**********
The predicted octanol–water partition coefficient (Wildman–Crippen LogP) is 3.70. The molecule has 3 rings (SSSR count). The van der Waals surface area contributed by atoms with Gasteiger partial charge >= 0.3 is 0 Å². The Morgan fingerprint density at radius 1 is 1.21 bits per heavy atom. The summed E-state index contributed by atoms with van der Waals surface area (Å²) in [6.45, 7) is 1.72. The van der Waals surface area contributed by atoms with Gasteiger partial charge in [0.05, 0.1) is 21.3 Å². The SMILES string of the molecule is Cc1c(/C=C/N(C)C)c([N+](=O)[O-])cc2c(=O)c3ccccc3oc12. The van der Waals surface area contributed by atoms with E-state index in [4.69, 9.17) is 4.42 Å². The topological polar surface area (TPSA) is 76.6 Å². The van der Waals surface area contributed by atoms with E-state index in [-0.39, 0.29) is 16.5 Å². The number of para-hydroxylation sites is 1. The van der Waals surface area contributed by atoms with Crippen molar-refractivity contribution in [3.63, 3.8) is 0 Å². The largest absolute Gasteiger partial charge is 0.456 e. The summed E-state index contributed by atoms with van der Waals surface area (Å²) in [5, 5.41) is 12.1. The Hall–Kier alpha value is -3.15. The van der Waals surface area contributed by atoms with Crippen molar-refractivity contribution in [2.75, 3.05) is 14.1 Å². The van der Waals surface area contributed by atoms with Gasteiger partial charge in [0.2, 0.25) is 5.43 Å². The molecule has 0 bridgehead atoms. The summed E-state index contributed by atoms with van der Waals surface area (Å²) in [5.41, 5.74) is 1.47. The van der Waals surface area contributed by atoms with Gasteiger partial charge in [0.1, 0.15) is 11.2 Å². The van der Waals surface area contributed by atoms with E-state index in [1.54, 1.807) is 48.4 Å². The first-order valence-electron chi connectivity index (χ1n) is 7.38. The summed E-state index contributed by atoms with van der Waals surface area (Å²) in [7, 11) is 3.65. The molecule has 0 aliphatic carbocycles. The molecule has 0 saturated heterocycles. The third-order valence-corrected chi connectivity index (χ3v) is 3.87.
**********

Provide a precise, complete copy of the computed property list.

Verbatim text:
The predicted octanol–water partition coefficient (Wildman–Crippen LogP) is 3.70. The molecule has 3 rings (SSSR count). The van der Waals surface area contributed by atoms with Gasteiger partial charge >= 0.3 is 0 Å². The Morgan fingerprint density at radius 1 is 1.21 bits per heavy atom. The summed E-state index contributed by atoms with van der Waals surface area (Å²) in [6.45, 7) is 1.72. The van der Waals surface area contributed by atoms with Gasteiger partial charge in [0.05, 0.1) is 21.3 Å². The SMILES string of the molecule is Cc1c(/C=C/N(C)C)c([N+](=O)[O-])cc2c(=O)c3ccccc3oc12. The van der Waals surface area contributed by atoms with E-state index in [4.69, 9.17) is 4.42 Å². The topological polar surface area (TPSA) is 76.6 Å². The van der Waals surface area contributed by atoms with E-state index in [-0.39, 0.29) is 16.5 Å². The number of para-hydroxylation sites is 1. The van der Waals surface area contributed by atoms with Crippen molar-refractivity contribution in [3.63, 3.8) is 0 Å². The largest absolute Gasteiger partial charge is 0.456 e. The summed E-state index contributed by atoms with van der Waals surface area (Å²) in [5, 5.41) is 12.1. The Hall–Kier alpha value is -3.15. The van der Waals surface area contributed by atoms with Crippen molar-refractivity contribution in [2.75, 3.05) is 14.1 Å². The van der Waals surface area contributed by atoms with Gasteiger partial charge in [0.2, 0.25) is 5.43 Å². The molecule has 0 bridgehead atoms. The summed E-state index contributed by atoms with van der Waals surface area (Å²) in [5.41, 5.74) is 1.47. The van der Waals surface area contributed by atoms with Gasteiger partial charge in [0.1, 0.15) is 11.2 Å². The van der Waals surface area contributed by atoms with E-state index in [1.54, 1.807) is 48.4 Å². The first-order valence-electron chi connectivity index (χ1n) is 7.38. The summed E-state index contributed by atoms with van der Waals surface area (Å²) in [7, 11) is 3.65. The molecule has 0 aliphatic carbocycles. The molecule has 0 saturated heterocycles. The third-order valence-corrected chi connectivity index (χ3v) is 3.87.